5 Reasons Schools and Non-Profits Should Use Video in Marketing and Development

57% of donors researching non-profits made a gift after watching an online video according to a recent study by Millward Brown and Google. The same study found that 75% of donors used video to understand an organization’s impact: a major factor in deciding to make a gift.


If you are wondering if video can be effective at your institution and this data doesn’t convince you here are my top five reasons schools and non-profits should use video in marketing and development.


Video is increasingly what affluent people do online: An industry analyst recently found that Americans watched 52.4 billion videos in December of 2013 alone. In fact YouTube accounts for 18.96% of all internet traffic second only to Netflix (another video provider). The Pew Research Center found that online video consumption correlates with wealth and education: 84% of college graduates watch online video and 87% of online adults with household incomes greater than $75,000 create and watch video. But video isn’t only what we do online, it also inspires us to act.


The power of why inspires action: As Simon Sinek famously put it people don’t buy what you do, they buy why you do it. Video is the perfect tool to introduce a new audience to your talented and passionate people. Video keeps spreading your message day after day, year after year which is something traditional media can’t do and has a very high conversion rate. But if video is so good, why aren’t more schools and non-profits getting involved? Maybe there is still a perception that video is too expensive.


Video is a great value: Not only is high quality camera equipment within the reach of even a small shop but editing applications like iMovie are free or very inexpensive. Video hosting is also free at YouTube or Vimeo and there are also plenty of resources on how to make good videos. In fact a great place to look is… you guessed it: YouTube! Another reason video is such a great value is that we tend to pass it around much more than other kinds of content.


Video gets shared: There is a reason we talk about viral videos and not viral essays: it’s because video gets shared! You might not get lucky and have your winter weather announcement go viral but you should certainly see thousands of views on your videos. We find that videos created for one purpose often cross boundaries and target audiences. For example a faculty profile intended for admissions could inspire memories of a favorite teacher among alumni. One reason video is shared so readily is that for schools and non-profits high quality video is still an element of distinction… for now.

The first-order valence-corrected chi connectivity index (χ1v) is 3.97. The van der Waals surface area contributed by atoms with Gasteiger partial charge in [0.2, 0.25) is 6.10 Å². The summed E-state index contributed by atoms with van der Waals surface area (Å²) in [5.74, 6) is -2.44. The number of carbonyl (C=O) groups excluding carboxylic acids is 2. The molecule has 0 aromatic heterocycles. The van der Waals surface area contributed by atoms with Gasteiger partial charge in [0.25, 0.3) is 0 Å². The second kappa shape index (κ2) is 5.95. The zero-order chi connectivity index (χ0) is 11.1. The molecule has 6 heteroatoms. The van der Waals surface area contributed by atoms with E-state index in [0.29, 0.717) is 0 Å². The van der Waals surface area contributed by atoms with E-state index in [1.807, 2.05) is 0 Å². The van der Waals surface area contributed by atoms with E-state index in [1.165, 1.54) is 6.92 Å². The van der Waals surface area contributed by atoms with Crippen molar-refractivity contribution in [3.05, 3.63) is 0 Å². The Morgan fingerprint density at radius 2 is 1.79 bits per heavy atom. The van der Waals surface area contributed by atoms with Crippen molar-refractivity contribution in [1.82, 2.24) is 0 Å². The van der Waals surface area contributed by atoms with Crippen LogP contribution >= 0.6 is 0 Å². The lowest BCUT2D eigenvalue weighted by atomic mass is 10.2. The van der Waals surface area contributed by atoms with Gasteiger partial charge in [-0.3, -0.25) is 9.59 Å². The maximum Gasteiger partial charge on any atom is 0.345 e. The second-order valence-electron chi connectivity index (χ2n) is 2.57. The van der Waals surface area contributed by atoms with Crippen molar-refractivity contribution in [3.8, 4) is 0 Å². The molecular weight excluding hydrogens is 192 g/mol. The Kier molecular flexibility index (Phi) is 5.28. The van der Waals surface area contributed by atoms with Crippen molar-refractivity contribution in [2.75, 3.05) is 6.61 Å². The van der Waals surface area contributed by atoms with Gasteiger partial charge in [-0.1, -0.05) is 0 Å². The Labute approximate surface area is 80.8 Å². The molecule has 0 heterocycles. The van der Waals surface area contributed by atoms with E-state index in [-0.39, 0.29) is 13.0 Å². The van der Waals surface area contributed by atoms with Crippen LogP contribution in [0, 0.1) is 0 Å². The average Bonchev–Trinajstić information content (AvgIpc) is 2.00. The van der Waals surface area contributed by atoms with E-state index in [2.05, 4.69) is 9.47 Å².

Element of distinction… or parity? The admission acceptance video seems to have become a thing this year with more and more schools jumping on the bandwagon to welcome students to their ranks. If you are in a competitive climate for students or donors do you want to be the only institution not using video?


What do you think? Are you ready to jump into video? Still have questions or concerns? Let us know in the comments!



Hans Mundahl

Director of Technology Integration at New Hampton School

I've been an educator since 1995 when I first stepped into the classroom as a Fulbright exchange teacher in the former East Germany. Since then I've been an Outward Bound instructor, a teacher, tutor, admission officer, house head, evening administrator on duty and I ran the experiential learning program at New Hampton School for almost ten years. Today I focus on technology integration centered on values-driven technology integration and 1:1 iPad initiatives. Recently I had the chance to help New Hampton School become an Apple Distinguished School and I co-authored the iBook Teaching with the iPad (available on the iBookstore). Now I'm the founder of a scrappy little company (one employee!) called Hans Mundahl and Associates, inc a digital strategy consultancy for schools and non-profits. My free time is usually spent with my family but I'm also passionate about the outdoors and protecting the environment. I'm on the Board of Trustees at the Newfound Lake Region Association and when I have the chance I'm an active hiker, climber, and paddler. My writing appears on EdSocialMedia.com and I speak frequently at technology and education conferences.